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Memoir of a memory nerd,
This review is from: Moonwalking With Einstein: The Art and Science of Remembering Everything (Hardcover)
This is a moderately entertaining memoir of one journalist's ventures into competitive memory events. For those unfamiliar with the technique of memory palaces, the information on training techniques might be interesting. But it mainly takes the form of a memoir, with far too much college-style reminiscing about friends and partying on 'the circuit' for my interest. Foer might think that he is chronicling this strange subculture, but he clearly became pretty invested in it - a little too much for my tastes as a reader.
Beyond memoir, the book tries to tackle a fair bit, with only moderate success. I found the best parts to be those that concerned the history of memory techniques, while a foray into educational philosophy was pretty uninteresting, and the neuroscience was rather botched. Foer doesn't really lay out a consistent view of what memory is, how it is stored and accessed, and what its purpose is, and thus really misses an opportunity in my opinion. I really came away thinking that Foer's only real knowledge of memory must have come from some limited readings of Larry Squire. On another note, there is an extended section devoted to 'debunking' a famous autistic savant. While Foer may have a point that his abilities are exaggerated, it doesn't really fit into the book and Foer comes across a little like the jealous "mental athletes" that he chronicles - after all, he is one.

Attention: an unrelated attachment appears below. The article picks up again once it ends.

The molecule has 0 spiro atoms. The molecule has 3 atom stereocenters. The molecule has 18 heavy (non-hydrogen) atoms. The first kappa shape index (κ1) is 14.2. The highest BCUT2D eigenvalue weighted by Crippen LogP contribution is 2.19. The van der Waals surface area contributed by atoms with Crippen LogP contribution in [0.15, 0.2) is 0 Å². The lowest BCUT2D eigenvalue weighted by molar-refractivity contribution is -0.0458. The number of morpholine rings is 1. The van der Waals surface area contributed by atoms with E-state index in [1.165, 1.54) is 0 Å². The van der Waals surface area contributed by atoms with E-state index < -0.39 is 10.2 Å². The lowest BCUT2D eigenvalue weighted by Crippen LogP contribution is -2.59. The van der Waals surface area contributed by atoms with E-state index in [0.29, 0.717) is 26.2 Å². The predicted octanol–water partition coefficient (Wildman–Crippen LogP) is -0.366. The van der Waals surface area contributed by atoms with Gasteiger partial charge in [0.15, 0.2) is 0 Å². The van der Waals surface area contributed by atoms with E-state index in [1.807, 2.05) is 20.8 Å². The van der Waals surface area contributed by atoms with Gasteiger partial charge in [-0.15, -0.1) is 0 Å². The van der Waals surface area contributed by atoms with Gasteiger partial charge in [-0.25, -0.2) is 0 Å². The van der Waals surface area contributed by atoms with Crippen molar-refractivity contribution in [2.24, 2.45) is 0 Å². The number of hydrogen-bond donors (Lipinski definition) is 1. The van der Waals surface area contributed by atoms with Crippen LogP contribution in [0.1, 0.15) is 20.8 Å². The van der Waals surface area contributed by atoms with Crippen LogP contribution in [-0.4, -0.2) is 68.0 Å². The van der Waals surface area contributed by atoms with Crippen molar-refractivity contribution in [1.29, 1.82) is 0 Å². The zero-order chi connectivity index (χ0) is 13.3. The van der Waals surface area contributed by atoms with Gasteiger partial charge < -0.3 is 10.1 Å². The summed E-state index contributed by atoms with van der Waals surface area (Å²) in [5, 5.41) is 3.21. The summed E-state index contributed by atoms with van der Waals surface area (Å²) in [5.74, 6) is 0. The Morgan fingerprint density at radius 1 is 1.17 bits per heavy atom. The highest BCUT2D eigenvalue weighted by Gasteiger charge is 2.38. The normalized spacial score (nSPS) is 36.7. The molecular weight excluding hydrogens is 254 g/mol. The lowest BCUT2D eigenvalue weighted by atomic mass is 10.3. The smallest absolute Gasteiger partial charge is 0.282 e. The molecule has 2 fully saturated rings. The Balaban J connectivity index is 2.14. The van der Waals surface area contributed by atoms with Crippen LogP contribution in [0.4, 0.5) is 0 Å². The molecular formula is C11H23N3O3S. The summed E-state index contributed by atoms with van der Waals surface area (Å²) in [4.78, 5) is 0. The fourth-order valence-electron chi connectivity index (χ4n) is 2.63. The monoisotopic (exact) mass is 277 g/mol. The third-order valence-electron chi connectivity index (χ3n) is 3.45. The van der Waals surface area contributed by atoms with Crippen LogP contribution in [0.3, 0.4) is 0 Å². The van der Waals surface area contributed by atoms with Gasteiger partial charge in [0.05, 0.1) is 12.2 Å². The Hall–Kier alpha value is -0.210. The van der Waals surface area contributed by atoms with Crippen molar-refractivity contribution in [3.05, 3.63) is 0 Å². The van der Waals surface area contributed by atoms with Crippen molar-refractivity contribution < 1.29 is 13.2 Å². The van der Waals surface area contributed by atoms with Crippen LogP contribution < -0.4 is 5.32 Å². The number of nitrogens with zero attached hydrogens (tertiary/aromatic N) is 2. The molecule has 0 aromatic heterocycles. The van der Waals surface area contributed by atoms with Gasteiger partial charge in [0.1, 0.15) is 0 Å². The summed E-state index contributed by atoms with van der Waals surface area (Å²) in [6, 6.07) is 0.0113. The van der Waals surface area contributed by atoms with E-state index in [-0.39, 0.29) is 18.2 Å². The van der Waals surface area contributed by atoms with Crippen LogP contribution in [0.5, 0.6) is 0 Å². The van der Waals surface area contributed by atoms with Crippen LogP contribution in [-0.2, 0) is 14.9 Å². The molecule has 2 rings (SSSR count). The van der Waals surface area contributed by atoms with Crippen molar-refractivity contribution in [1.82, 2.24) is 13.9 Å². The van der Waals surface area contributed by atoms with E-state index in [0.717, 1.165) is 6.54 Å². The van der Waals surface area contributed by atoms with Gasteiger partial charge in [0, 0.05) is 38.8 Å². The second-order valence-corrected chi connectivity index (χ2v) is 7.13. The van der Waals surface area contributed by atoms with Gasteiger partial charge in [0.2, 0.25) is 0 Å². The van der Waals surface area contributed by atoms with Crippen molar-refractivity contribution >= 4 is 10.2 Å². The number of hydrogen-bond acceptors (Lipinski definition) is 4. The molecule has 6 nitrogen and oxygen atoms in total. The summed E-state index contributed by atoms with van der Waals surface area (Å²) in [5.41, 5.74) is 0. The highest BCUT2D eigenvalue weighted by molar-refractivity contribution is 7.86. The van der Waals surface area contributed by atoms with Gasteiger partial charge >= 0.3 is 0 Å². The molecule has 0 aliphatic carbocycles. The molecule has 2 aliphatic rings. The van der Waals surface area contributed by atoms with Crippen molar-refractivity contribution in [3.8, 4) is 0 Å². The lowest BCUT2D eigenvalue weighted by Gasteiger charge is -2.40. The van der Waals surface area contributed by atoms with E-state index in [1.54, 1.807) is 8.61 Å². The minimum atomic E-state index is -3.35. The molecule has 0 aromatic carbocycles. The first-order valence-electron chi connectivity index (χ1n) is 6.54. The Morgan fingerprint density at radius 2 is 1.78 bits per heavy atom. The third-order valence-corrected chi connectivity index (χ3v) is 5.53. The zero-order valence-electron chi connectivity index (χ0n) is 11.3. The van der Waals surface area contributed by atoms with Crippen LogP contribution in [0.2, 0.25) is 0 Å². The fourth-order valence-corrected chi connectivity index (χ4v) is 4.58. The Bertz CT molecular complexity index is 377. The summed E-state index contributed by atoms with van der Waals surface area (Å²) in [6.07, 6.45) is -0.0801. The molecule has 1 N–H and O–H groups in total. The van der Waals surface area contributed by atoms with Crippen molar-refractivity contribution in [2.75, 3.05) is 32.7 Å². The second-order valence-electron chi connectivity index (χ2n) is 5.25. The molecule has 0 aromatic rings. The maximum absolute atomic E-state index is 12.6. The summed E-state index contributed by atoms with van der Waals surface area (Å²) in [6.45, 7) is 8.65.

I only read this book when I saw that Larry Squire had reviewed it in Nature, and hence thought it would be a little more of a thoughtful exposition on memory. After reading it I certainly wouldn't recommend it to anyone with a serious interest in "the art and science of memory", but if you are looking for some light reading about memory techniques you could do a lot worse.